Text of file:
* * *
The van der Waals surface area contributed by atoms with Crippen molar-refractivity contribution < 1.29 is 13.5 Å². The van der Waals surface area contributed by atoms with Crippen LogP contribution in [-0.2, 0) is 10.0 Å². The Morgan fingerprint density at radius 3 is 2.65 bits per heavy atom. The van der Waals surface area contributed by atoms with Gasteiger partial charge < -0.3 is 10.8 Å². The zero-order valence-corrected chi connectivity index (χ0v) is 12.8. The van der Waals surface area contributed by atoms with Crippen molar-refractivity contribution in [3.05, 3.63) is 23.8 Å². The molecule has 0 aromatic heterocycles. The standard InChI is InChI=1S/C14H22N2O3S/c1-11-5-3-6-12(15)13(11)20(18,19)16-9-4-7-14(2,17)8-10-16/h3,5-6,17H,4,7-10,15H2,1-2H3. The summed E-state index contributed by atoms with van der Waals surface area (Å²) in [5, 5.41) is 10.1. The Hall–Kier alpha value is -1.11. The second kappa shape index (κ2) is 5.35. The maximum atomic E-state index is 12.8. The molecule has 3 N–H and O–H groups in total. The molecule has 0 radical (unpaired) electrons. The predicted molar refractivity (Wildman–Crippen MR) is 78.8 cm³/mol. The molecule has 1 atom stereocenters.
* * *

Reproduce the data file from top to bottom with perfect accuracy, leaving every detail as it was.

The van der Waals surface area contributed by atoms with Crippen molar-refractivity contribution < 1.29 is 13.5 Å². The van der Waals surface area contributed by atoms with Crippen LogP contribution in [-0.2, 0) is 10.0 Å². The Morgan fingerprint density at radius 3 is 2.65 bits per heavy atom. The van der Waals surface area contributed by atoms with Gasteiger partial charge < -0.3 is 10.8 Å². The zero-order valence-corrected chi connectivity index (χ0v) is 12.8. The van der Waals surface area contributed by atoms with Crippen molar-refractivity contribution in [3.05, 3.63) is 23.8 Å². The molecule has 0 aromatic heterocycles. The standard InChI is InChI=1S/C14H22N2O3S/c1-11-5-3-6-12(15)13(11)20(18,19)16-9-4-7-14(2,17)8-10-16/h3,5-6,17H,4,7-10,15H2,1-2H3. The summed E-state index contributed by atoms with van der Waals surface area (Å²) in [5, 5.41) is 10.1. The Hall–Kier alpha value is -1.11. The second kappa shape index (κ2) is 5.35. The maximum atomic E-state index is 12.8. The molecule has 3 N–H and O–H groups in total. The molecule has 0 radical (unpaired) electrons. The predicted molar refractivity (Wildman–Crippen MR) is 78.8 cm³/mol. The molecule has 1 atom stereocenters.